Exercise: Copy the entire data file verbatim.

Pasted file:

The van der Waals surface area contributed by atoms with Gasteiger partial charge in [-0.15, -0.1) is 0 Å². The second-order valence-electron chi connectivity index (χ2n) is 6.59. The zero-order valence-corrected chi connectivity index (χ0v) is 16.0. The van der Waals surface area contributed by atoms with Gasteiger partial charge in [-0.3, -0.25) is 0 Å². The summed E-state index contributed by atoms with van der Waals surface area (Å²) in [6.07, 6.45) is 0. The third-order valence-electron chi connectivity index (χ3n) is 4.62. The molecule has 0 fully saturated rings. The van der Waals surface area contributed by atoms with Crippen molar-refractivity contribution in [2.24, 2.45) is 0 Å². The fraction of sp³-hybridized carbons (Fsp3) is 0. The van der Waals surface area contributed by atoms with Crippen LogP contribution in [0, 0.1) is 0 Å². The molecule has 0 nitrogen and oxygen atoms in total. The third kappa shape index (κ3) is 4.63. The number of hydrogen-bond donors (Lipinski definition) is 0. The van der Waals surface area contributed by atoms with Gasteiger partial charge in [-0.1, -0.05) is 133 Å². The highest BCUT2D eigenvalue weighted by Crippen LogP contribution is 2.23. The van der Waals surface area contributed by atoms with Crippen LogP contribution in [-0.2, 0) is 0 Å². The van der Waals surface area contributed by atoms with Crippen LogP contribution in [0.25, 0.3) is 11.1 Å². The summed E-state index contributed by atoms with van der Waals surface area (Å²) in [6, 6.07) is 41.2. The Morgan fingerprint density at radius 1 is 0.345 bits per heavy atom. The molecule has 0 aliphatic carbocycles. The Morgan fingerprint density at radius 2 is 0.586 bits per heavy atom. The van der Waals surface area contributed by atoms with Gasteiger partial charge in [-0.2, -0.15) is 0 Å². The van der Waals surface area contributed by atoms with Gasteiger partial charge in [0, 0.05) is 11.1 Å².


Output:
The van der Waals surface area contributed by atoms with Gasteiger partial charge in [-0.15, -0.1) is 0 Å². The second-order valence-electron chi connectivity index (χ2n) is 6.59. The zero-order valence-corrected chi connectivity index (χ0v) is 16.0. The van der Waals surface area contributed by atoms with Gasteiger partial charge in [-0.3, -0.25) is 0 Å². The summed E-state index contributed by atoms with van der Waals surface area (Å²) in [6.07, 6.45) is 0. The third-order valence-electron chi connectivity index (χ3n) is 4.62. The molecule has 0 fully saturated rings. The van der Waals surface area contributed by atoms with Crippen molar-refractivity contribution in [2.24, 2.45) is 0 Å². The fraction of sp³-hybridized carbons (Fsp3) is 0. The van der Waals surface area contributed by atoms with Crippen LogP contribution in [0, 0.1) is 0 Å². The molecule has 0 nitrogen and oxygen atoms in total. The third kappa shape index (κ3) is 4.63. The number of hydrogen-bond donors (Lipinski definition) is 0. The van der Waals surface area contributed by atoms with Gasteiger partial charge in [-0.1, -0.05) is 133 Å². The highest BCUT2D eigenvalue weighted by Crippen LogP contribution is 2.23. The van der Waals surface area contributed by atoms with Crippen LogP contribution in [-0.2, 0) is 0 Å². The van der Waals surface area contributed by atoms with Crippen LogP contribution in [0.25, 0.3) is 11.1 Å². The summed E-state index contributed by atoms with van der Waals surface area (Å²) in [6, 6.07) is 41.2. The Morgan fingerprint density at radius 1 is 0.345 bits per heavy atom. The molecule has 0 aliphatic carbocycles. The Morgan fingerprint density at radius 2 is 0.586 bits per heavy atom. The van der Waals surface area contributed by atoms with Gasteiger partial charge in [-0.2, -0.15) is 0 Å². The van der Waals surface area contributed by atoms with Gasteiger partial charge in [0, 0.05) is 11.1 Å².